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Conrad P. Seghers, Investment Advisers Act Rel. 2656, September 26, 2007

Injunction as basis for IA Act sanction, summary disposition.

Time from appeal to decision - 6 months, 25 days.
Time from last brief to decision - 4 months 9 days.
Pages - 16


Respondent appealed an ALJ's initial decision barring him from association with any investment adviser.  He was permanently enjoined from violating the anti-fraud provisions of the securities laws in 2006 after a trial before a jury.  Both the SEC and defendant appealed to the court of appeals.  Respondent had solicited investments in a fund and provided inflated valuations of fund assets that were incorporated into monthly statements sent to fund investors.  The overvaluations reported to investors ranged from 47% to 77% for four months in 2001 and totaled between $23 and $24 million.  Respondent also personally invested in the funds, eventually losing more than $900,000.  The district court found that he acted "knowingly and recklessly."

The ALJ granted the Division of Enforcement's motion for summary disposition.  

Respondent made three arguments on appeal.  1) the proceeding should be stayed pending disposition of his appeal of the district court injunction; 2) summary disposition was wrong, he should have had an evidentiary hearing; and 3) the sanction was excessive.
As to the first claim, the Commission noted that it has statutory jurisdiction regardless of whether an appeal is pending of the inunction that forms the jurisdictional basis for the proceeding.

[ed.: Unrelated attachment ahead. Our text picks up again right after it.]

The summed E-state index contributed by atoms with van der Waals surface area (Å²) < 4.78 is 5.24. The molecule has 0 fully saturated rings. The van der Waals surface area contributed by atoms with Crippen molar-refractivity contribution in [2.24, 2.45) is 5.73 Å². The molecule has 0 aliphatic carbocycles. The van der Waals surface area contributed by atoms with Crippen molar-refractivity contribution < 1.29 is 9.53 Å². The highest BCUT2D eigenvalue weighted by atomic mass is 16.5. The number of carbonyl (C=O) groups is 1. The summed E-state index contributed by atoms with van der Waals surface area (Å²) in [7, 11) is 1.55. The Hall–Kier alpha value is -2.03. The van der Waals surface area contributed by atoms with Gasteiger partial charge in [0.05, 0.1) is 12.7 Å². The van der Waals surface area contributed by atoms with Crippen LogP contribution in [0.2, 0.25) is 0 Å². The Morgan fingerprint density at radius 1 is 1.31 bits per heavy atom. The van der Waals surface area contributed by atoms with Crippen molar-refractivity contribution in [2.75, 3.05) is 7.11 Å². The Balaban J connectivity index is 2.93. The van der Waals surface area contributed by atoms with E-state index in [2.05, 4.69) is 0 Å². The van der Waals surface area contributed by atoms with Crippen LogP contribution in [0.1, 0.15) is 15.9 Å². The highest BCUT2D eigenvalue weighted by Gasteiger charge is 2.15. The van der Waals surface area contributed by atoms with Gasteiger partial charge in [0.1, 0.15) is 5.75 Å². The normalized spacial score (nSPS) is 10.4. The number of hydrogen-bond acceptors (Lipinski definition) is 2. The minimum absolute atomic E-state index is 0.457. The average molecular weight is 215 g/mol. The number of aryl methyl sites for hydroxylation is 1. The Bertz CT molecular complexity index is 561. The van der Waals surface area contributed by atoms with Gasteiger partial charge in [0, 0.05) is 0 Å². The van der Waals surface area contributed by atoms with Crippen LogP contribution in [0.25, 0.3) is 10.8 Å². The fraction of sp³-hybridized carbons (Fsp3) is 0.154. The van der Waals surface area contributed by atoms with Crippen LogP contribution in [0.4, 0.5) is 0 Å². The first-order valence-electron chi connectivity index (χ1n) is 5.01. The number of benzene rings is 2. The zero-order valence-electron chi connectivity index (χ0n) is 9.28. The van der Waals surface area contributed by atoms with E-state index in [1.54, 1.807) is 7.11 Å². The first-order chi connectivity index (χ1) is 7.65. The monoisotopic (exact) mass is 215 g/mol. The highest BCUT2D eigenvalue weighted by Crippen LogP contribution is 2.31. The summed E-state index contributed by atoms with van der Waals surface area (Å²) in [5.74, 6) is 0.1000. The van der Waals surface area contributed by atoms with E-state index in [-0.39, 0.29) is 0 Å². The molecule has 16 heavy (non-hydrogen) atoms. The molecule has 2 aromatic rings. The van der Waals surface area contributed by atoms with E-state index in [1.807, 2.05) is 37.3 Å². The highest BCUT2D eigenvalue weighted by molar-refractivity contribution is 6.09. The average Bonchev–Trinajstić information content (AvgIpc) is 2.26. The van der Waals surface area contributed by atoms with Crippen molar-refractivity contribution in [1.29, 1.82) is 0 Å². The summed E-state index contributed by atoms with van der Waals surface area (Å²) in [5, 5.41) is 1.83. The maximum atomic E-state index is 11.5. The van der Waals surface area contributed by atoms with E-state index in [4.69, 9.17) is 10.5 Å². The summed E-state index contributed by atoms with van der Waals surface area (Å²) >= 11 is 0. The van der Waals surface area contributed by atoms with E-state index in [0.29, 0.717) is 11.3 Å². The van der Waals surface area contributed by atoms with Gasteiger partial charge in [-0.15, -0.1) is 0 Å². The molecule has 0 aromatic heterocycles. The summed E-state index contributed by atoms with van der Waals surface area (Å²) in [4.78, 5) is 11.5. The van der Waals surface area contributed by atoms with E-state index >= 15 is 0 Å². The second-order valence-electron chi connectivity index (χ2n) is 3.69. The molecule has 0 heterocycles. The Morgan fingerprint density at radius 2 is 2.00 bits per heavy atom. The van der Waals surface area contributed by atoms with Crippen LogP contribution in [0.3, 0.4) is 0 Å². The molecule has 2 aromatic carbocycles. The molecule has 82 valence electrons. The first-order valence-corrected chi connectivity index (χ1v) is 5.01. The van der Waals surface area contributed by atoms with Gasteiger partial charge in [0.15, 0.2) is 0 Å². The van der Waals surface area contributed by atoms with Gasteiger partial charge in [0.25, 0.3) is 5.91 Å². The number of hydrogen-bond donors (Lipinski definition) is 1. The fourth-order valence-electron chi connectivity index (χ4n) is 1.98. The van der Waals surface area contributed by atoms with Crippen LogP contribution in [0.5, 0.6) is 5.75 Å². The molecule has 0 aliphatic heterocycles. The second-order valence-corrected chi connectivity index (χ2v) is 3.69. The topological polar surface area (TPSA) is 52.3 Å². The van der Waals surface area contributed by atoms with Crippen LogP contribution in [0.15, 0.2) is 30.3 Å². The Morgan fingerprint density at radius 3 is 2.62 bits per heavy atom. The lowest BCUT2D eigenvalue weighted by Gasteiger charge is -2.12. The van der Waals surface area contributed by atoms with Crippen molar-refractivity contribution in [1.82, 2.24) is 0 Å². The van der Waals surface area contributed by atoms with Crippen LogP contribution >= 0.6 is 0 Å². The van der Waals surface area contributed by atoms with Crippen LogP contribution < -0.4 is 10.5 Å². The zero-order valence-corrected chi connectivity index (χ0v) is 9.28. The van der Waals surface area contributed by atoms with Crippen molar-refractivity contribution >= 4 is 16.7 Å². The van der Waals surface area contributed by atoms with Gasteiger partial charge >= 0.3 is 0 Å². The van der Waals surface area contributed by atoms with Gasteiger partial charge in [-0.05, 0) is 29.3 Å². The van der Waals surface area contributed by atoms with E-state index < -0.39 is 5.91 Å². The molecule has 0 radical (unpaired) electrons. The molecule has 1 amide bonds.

Respondent claimed that summary disposition is inconsistent with the statutory right that sanctions be "on the record after notice and opportunity for hearing."  The Commission ruled that the statute does not require a evidentiary hearing.  Summary disposition is appropriate in administrative proceedings where there are no genuine issues of fact in dispute (citing First Second, Ninth, and D.C. Circuit cases).  It did note that in proceedings based on injunctions or convictions, that an evidentiary hearing might be appropriate in the rare  situation where there are genuine factual issues concerning facts that could mitigate Respondent's conduct.  It found Respondent here did not meet that burden because he could show no specific evidence of mitigation likely to result fro such a hearing.  The facts he suggested were relevant were an apparent attempt to contest the district court's findings, which are not properly subject to collateral attack.  Respondent is collaterally estopped from challenging both the injunction and the underlying factual findings upon which the injunction was based.  The fact that investors would have testified in Respondent's favor was not contested by the Division and was therefore considered in determining the appropriate sanction does not entitle him to a hearing.